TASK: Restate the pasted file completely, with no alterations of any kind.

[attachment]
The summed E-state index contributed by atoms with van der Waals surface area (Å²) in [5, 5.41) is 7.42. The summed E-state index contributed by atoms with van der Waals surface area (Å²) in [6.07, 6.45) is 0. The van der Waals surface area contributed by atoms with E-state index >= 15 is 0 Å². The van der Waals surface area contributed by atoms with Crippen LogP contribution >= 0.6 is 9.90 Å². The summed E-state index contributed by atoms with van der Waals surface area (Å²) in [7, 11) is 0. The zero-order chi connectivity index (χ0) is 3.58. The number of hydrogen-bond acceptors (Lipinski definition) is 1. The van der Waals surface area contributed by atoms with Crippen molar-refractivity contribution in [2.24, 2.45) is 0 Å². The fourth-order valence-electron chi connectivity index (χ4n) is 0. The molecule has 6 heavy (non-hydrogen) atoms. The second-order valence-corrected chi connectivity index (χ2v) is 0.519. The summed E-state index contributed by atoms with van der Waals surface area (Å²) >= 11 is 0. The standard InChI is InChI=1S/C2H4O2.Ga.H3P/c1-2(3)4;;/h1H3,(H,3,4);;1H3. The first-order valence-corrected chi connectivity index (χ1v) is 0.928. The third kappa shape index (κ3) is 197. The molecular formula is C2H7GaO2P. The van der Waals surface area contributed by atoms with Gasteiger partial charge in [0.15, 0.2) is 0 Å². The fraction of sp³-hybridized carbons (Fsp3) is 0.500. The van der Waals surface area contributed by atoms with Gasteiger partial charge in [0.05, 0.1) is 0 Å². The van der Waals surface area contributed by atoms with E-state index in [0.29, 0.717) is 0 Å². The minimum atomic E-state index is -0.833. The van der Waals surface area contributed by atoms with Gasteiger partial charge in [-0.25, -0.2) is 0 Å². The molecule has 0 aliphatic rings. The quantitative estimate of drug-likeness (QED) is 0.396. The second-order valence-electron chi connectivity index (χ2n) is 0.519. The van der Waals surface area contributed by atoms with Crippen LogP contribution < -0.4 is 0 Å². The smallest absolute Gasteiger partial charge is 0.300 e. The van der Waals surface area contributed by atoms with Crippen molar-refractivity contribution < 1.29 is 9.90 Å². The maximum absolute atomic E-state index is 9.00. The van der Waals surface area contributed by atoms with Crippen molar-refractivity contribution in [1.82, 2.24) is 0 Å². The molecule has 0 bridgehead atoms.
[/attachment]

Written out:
The summed E-state index contributed by atoms with van der Waals surface area (Å²) in [5, 5.41) is 7.42. The summed E-state index contributed by atoms with van der Waals surface area (Å²) in [6.07, 6.45) is 0. The van der Waals surface area contributed by atoms with E-state index >= 15 is 0 Å². The van der Waals surface area contributed by atoms with Crippen LogP contribution >= 0.6 is 9.90 Å². The summed E-state index contributed by atoms with van der Waals surface area (Å²) in [7, 11) is 0. The zero-order chi connectivity index (χ0) is 3.58. The number of hydrogen-bond acceptors (Lipinski definition) is 1. The van der Waals surface area contributed by atoms with Crippen molar-refractivity contribution in [2.24, 2.45) is 0 Å². The fourth-order valence-electron chi connectivity index (χ4n) is 0. The molecule has 6 heavy (non-hydrogen) atoms. The second-order valence-corrected chi connectivity index (χ2v) is 0.519. The summed E-state index contributed by atoms with van der Waals surface area (Å²) >= 11 is 0. The standard InChI is InChI=1S/C2H4O2.Ga.H3P/c1-2(3)4;;/h1H3,(H,3,4);;1H3. The first-order valence-corrected chi connectivity index (χ1v) is 0.928. The third kappa shape index (κ3) is 197. The molecular formula is C2H7GaO2P. The van der Waals surface area contributed by atoms with Gasteiger partial charge in [0.15, 0.2) is 0 Å². The fraction of sp³-hybridized carbons (Fsp3) is 0.500. The van der Waals surface area contributed by atoms with Gasteiger partial charge in [0.05, 0.1) is 0 Å². The van der Waals surface area contributed by atoms with E-state index in [0.29, 0.717) is 0 Å². The minimum atomic E-state index is -0.833. The van der Waals surface area contributed by atoms with Gasteiger partial charge in [-0.25, -0.2) is 0 Å². The molecule has 0 aliphatic rings. The quantitative estimate of drug-likeness (QED) is 0.396. The second-order valence-electron chi connectivity index (χ2n) is 0.519. The van der Waals surface area contributed by atoms with Crippen LogP contribution < -0.4 is 0 Å². The smallest absolute Gasteiger partial charge is 0.300 e. The van der Waals surface area contributed by atoms with Crippen molar-refractivity contribution < 1.29 is 9.90 Å². The maximum absolute atomic E-state index is 9.00. The van der Waals surface area contributed by atoms with Crippen molar-refractivity contribution in [1.82, 2.24) is 0 Å². The molecule has 0 bridgehead atoms.